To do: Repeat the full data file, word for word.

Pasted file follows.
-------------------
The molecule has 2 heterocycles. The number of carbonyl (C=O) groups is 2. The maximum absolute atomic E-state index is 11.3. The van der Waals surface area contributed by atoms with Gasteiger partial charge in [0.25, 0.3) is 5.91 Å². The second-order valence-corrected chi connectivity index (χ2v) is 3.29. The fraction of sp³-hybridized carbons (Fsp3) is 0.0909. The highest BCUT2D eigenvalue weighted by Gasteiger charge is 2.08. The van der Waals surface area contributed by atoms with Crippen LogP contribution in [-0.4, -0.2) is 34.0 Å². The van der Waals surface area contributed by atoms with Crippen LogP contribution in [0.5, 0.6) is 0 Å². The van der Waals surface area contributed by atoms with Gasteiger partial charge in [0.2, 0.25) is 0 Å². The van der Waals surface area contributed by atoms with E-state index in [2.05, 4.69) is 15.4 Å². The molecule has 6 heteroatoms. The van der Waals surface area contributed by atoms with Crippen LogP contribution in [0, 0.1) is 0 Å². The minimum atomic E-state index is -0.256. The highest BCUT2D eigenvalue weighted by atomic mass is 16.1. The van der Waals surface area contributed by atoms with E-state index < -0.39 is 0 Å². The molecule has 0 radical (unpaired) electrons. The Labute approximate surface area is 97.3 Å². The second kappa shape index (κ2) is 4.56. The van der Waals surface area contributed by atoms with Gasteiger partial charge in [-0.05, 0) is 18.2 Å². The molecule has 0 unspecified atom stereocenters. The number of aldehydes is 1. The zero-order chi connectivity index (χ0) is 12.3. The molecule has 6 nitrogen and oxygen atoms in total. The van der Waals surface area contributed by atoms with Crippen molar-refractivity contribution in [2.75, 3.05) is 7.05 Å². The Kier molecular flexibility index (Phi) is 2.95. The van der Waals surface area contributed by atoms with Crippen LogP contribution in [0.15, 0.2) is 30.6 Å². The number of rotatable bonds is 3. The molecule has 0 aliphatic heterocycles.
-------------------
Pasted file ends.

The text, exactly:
The molecule has 2 heterocycles. The number of carbonyl (C=O) groups is 2. The maximum absolute atomic E-state index is 11.3. The van der Waals surface area contributed by atoms with Gasteiger partial charge in [0.25, 0.3) is 5.91 Å². The second-order valence-corrected chi connectivity index (χ2v) is 3.29. The fraction of sp³-hybridized carbons (Fsp3) is 0.0909. The highest BCUT2D eigenvalue weighted by Gasteiger charge is 2.08. The van der Waals surface area contributed by atoms with Crippen LogP contribution in [-0.4, -0.2) is 34.0 Å². The van der Waals surface area contributed by atoms with Crippen LogP contribution in [0.5, 0.6) is 0 Å². The van der Waals surface area contributed by atoms with Gasteiger partial charge in [0.2, 0.25) is 0 Å². The van der Waals surface area contributed by atoms with E-state index in [2.05, 4.69) is 15.4 Å². The molecule has 6 heteroatoms. The van der Waals surface area contributed by atoms with Crippen LogP contribution in [0, 0.1) is 0 Å². The minimum atomic E-state index is -0.256. The highest BCUT2D eigenvalue weighted by atomic mass is 16.1. The van der Waals surface area contributed by atoms with E-state index < -0.39 is 0 Å². The molecule has 0 radical (unpaired) electrons. The Labute approximate surface area is 97.3 Å². The second kappa shape index (κ2) is 4.56. The van der Waals surface area contributed by atoms with Gasteiger partial charge in [-0.05, 0) is 18.2 Å². The molecule has 0 unspecified atom stereocenters. The number of aldehydes is 1. The zero-order chi connectivity index (χ0) is 12.3. The molecule has 6 nitrogen and oxygen atoms in total. The van der Waals surface area contributed by atoms with Crippen molar-refractivity contribution in [2.75, 3.05) is 7.05 Å². The Kier molecular flexibility index (Phi) is 2.95. The van der Waals surface area contributed by atoms with Crippen LogP contribution in [0.15, 0.2) is 30.6 Å². The number of rotatable bonds is 3. The molecule has 0 aliphatic heterocycles.